Pope Francis is calling on Catholics to put down their cellphones during worship — which, he said, should be a time for prayer and not for taking photos.

That means priests and bishops, too, he said.

“This is a bad thing,” he said during his weekly general audience on Wednesday at St. Peter’s Square in Vatican City.

“It makes me very sad when I celebrate mass here in the Square or in the Basilica and I see many cellphones raised,” the pope said. “And it’s not only the faithful, but also many priests and bishops.”

The Catholic News Service said on Twitter that the pope sounded “exasperated.”

“Please!” the pope implored. “Mass is not a show!”

The pointed remarks, reportedly off-the-cuff, drew applause. And they generally received favorable coverage.

The Catholic News Agency tweeted: “The pope had something to get off his chest during his general audience today; he is tired of seeing so many phones out during mass.”

It’s not the first time that the pope has addressed cellphone usage. Speaking to crowds in St. Peter’s Square in May, Francis called on Catholics to use their Bibles with the same frequency as they use their cellphones.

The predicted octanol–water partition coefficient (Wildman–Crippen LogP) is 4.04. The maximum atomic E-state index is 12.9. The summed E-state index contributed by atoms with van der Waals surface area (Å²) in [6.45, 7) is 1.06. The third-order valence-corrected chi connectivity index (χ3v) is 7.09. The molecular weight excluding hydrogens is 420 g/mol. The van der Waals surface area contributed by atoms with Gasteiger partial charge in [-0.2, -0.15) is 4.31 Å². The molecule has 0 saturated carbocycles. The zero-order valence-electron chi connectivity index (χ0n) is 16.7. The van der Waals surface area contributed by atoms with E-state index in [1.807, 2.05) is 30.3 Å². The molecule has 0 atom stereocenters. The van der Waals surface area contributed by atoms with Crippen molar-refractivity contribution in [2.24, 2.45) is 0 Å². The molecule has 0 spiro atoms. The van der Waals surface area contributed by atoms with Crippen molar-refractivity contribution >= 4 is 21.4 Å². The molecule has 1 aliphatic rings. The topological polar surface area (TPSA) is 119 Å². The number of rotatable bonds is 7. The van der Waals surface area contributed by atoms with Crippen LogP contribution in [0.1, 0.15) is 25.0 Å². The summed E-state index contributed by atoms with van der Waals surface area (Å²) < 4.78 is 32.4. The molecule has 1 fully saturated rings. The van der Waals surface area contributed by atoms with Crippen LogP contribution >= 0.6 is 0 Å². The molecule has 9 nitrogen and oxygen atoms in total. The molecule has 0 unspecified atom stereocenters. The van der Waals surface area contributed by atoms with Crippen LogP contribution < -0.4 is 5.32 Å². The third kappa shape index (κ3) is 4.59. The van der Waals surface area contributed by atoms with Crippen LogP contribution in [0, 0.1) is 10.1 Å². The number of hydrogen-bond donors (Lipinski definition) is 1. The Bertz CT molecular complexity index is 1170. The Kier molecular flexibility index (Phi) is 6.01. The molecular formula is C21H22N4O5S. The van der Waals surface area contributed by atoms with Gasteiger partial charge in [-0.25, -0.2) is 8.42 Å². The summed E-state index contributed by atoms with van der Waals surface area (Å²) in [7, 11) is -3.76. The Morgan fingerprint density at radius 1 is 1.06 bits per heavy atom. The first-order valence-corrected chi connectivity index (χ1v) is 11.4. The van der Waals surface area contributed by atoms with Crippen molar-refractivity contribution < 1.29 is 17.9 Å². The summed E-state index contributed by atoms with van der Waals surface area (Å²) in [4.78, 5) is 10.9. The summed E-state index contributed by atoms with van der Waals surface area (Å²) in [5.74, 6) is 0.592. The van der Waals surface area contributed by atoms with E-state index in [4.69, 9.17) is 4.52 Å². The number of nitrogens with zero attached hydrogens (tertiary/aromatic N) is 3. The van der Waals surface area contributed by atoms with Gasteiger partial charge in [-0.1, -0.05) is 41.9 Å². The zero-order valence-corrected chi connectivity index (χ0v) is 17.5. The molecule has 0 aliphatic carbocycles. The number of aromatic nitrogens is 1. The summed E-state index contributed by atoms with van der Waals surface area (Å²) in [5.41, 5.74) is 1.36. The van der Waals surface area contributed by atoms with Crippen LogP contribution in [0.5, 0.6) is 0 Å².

And last year, in the apostolic exhortation “Amoris Laetita,” or “The Joy of Love,” he urged Catholics to be mindful of when they use their cellphones. “We know that sometimes they can keep people apart rather than together, as when at dinnertime everyone is surfing on a mobile phone, or when one spouse falls asleep waiting for the other who spends hours playing with an electronic device.”

In other words, cellphones can be a distraction in relationships with one another and with God. That was the crux of his message this week, too. The pope reminded his audience that priests invoke the faithful during mass to “lift up your hearts,” not “lift up your cellphones to take a photo.”

Francis also is ending one of the less healthy perks of life in the Vatican: cheap cigarettes.

Selling discounted tobacco to employees and pensioners — without the increasingly stringent taxes imposed in surrounding Italy — has long been a source of revenue for tiny Vatican City. Many people in Rome buy cigarettes through acquaintances at the Vatican.

But cigarette sales will be banned starting next year, a Vatican spokesman announced Thursday. “The Holy See cannot contribute to an activity that clearly damages the health of people,” said the spokesman, Greg Burke, citing World Health Organization figures that smoking causes 7 million deaths a year.

The sales had been profitable for the Vatican, he said, but “no profit can be legitimate if it puts lives at risk.”